Inside the camera: a complete guide to structure and function

Unlock the secrets of digital cameras: Dive deep into the essential components & discover their unique roles in photography.

Author: Marco Crupi

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Components of a Digital Single-Lens Reflex Camera (DSLR).

This article is a segment of the Digital Photography Course. Click here to return to the main course overview.

In a previous photography course article, I discussed the various types of digital cameras. Here, I will explain the operation and basic components of a camera.

The operation of a digital SLR camera is incredibly intricate. Still, it can be simply described if we avoid diving into technicalities not pertinent for this course. The light (represented by the yellow arrow in the top image) passes through the lens and is reflected by the mirror onto the pentaprism (or pentamirror in more affordable reflex cameras). This allows us to view the scene through our camera’s viewfinder. When the shutter button is pressed, the mirror and the shutter curtain lift, allowing light to hit the sensor, capturing our image. This process is elaborated further in the subsequent sections of this article.

Components of a Mirrorless Camera (MILC).

In mirrorless and compact cameras, where there’s an absence of the mirror and pentaprism, the operation varies slightly as light directly strikes the sensor​.

In the following section, I will delve into the details of individual components of a digital camera.

THE PHOTOGRAPHIC LENS

A lens could be permanently attached to a camera, as seen in compact and bridge cameras, or it might be interchangeable with other lenses boasting various focal lengths, apertures, and different features.

The lens's aperture at various openings.

The light passing through the lens is controlled by a circular or polygonal mechanism made of thin metal blades known as the diaphragm​​.

I have discussed the diaphragm and types of photographic optics in detail in the following article: Comprehensive guide to choosing your photographic lens.

MIRROR AND PENTAPRISM / PENTAMIRROR

The reflex or SLR (Single Lens Reflex) cameras are named after their viewing system comprised of a mirror set at a 45° angle relative to the lens and a pentaprism or pentamirror.

The mirror reflects the light that passes through the lens, allowing the image to be viewed from the viewfinder. The role of the pentaprism is to correct the image, which would otherwise have its left and right sides reversed. During the shooting phase, the mirror lifts so that the image can be captured by the sensor; when in the raised position, the mirror covers the focusing screen window, preventing stray light from entering through the viewfinder. This mechanism allows the photographer to see the exact image captured by the lens through the camera’s viewfinder.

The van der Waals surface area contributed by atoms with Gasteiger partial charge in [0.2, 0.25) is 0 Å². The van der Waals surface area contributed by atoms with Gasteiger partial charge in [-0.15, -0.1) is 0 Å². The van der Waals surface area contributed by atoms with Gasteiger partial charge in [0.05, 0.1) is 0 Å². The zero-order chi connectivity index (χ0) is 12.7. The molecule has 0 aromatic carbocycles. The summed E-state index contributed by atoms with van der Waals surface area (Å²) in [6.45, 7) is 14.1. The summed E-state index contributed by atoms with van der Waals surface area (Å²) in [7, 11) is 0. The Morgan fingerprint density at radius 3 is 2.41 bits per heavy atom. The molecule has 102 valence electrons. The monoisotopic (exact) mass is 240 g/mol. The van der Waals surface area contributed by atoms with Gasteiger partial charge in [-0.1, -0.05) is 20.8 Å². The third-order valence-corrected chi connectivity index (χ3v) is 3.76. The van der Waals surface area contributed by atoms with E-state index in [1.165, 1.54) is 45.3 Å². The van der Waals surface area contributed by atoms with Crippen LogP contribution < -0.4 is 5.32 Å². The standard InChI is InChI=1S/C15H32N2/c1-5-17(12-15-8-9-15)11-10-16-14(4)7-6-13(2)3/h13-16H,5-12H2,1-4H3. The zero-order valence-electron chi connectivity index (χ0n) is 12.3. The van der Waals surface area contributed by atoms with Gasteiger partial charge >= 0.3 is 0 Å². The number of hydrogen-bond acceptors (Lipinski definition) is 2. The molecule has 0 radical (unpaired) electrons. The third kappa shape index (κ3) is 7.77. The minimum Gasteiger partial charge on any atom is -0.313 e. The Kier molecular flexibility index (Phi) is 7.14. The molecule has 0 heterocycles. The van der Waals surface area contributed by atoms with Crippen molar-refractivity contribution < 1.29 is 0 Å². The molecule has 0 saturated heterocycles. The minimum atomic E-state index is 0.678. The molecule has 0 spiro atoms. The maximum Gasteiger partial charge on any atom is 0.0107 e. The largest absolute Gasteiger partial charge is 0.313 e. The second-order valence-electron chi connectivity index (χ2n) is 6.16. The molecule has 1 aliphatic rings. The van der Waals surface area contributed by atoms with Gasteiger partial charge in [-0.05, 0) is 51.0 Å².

As previously mentioned, regarding compact, bridge, and mirrorless cameras, this optical viewing system is absent. The light passes through the camera lens and strikes the sensor directly. The scene is therefore viewed directly from the rear LCD screen and, if available, from the electronic viewfinder.

The absence of the mirror and pentaprism/pentamirror offers numerous advantages, including the opportunity for manufacturers to create smaller and lighter cameras, faster focusing speed, higher shooting speed, and the elimination of micro-movements caused by the mirror lifting. These micro-movements can induce slight blurring during long exposures.

The only evident drawback of mirrorless cameras compared to SLRs is the higher energy consumption, leading to shorter battery life.

THE SHUTTER

The Shutter.

The shutter is a device responsible for controlling how long the sensor is exposed to light, a duration that is adjusted using the shutter speed function of our camera. It consists of two fabric or metal surfaces arranged parallelly along the focal plane. When they move vertically, they form a slit that allows light to pass through.

The slow-motion movement of the shutter curtains.

I will discuss shutter speeds in a dedicated article.

Technology advances and in the not too distant future this component will disappear from the camera, an example is the Sony Alpha 9 III which has replaced the shutter with a technology called “Global Shutter“.

VIEWFINDER AND LCD DISPLAY

The viewfinder is the device that allows users to preview the framed scene.

In digital cameras, two types of viewfinders are available: optical and digital.

Viewfinder in an SLR camera.

Optical viewfinders are used in SLR cameras (both digital and analog). For cost reasons, only high-end professional models offer a full view of the framed scene. In entry-level and semi-pro models, only about 90-95% of the framed field is visible.